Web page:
Let us take this comment in perspective. If the conversation were to take place today, the individual would be labeled in the most negative terms. Sixty-five years ago, however, it was in vogue to hate Jews. It was acceptable to the American people that Jews were dying in Europe. Only a handful of Orthodox Jews fought relentlessly to expose the wholesale murder that was going on, and, in some way, served as America’s conscience. When we take this incident into perspective, we note that there are two aspects to each individual: the l’fi mah shehu, the real person; and the one that presents himself to the public. That professor was self-loathing, evil and heartless, but, in the society in which he lived, he was considered a decent, fine individual, a member of a world rescue organization.
Rav Pincus relates that he once had to take his young child to the emergency room for a bad cut to the knee. Regrettably, it was during a physicians’ strike. The doctors had to be in the hospital in case a major trauma would occur. When Rav Pincus came in, the nurse – who was not on strike – saw that the child needed stitches. She immediately turned to the attending doctor for help. He simply smiled and said, “Sorry, I am on strike.” Now, if someone would have been brought to the emergency room in cardiac arrest, he certainly would have responded. Why? Because the strike does not supersede matters of life and death – just children who need stitches. What kind of person is this doctor? Is he compassionate? Is he a decent human being? It all depends on the strike, and what is considered acceptable.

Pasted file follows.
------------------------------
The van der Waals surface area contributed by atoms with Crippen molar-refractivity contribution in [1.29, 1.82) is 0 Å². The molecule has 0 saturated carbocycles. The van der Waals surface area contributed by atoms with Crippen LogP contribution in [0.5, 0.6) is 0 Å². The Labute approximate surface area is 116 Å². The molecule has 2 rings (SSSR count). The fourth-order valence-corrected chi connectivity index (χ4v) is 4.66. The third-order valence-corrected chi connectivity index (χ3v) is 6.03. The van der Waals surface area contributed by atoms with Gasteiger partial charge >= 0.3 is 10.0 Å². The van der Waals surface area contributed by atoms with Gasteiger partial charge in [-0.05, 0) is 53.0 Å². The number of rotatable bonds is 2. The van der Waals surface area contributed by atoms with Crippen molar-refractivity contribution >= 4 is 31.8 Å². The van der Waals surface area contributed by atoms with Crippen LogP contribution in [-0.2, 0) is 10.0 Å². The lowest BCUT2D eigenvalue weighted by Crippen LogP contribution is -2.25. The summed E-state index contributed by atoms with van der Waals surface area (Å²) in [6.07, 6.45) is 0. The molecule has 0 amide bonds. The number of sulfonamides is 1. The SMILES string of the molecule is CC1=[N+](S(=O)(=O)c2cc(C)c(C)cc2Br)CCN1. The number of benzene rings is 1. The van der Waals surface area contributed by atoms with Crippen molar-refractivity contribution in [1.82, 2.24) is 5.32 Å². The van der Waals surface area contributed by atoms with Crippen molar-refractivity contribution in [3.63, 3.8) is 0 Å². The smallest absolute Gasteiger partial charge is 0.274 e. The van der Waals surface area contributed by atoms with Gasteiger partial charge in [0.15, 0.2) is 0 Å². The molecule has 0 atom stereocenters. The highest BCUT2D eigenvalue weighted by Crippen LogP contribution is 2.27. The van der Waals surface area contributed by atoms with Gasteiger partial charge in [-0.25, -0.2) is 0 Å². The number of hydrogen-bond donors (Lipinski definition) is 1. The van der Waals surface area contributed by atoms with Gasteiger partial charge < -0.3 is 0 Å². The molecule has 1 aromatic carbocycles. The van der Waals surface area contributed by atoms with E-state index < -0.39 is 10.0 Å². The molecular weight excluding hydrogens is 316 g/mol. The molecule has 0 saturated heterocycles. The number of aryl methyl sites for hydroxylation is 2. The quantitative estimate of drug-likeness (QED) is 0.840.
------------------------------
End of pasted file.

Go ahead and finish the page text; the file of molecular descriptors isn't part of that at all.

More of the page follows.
Some people live dual lives, presenting themselves to the community as kind, respectable, even virtuous. In truth, beneath the veneer of respectability, there lurks a darker side, one that – under different conditions – would expose the ugly truth, which, quite possibly, the person does not even realize applies to him. This is what Hashem will show each one of us on our personal day of judgment. Is it any wonder that Yosef’s brothers were traumatized with fear? What should we say?
Behold! Your eyes see as do the eyes of my brother, Binyamin, that it is my mouth that is speaking to you. (45:12)
Apprehensive that his brothers still doubted his true identity, Yosef sought to reassure them by referring to his “mouth that is speaking to you.” Rashi explains that the reference to his mouth denotes Yosef’s ability to speak Hebrew. This exposition has been questioned by the commentators, since Yosef’s position as viceroy required him to come in contact with other world leaders, thus necessitating him to learn the Hebrew language. What indication was there that he had been proficient in this language from birth?
Horav Bentzion Halberstam, zl, the Bobover Rebbe, in his Kedushas Tzion, cites Horav Yaakov Emden, zl, who asserts that a Jewish child, by nature, speaks Hebrew. He goes so far as to say that if a child were not to have come in contact with human beings, if he had been born on an island and raised in seclusion, without conversing with anyone, he would naturally speak lashon kodesh, the holy tongue/language, Hebrew. The reason that we do not speak Hebrew is that we listen to other languages, so that these “foreign” languages supersede Hebrew in our brains.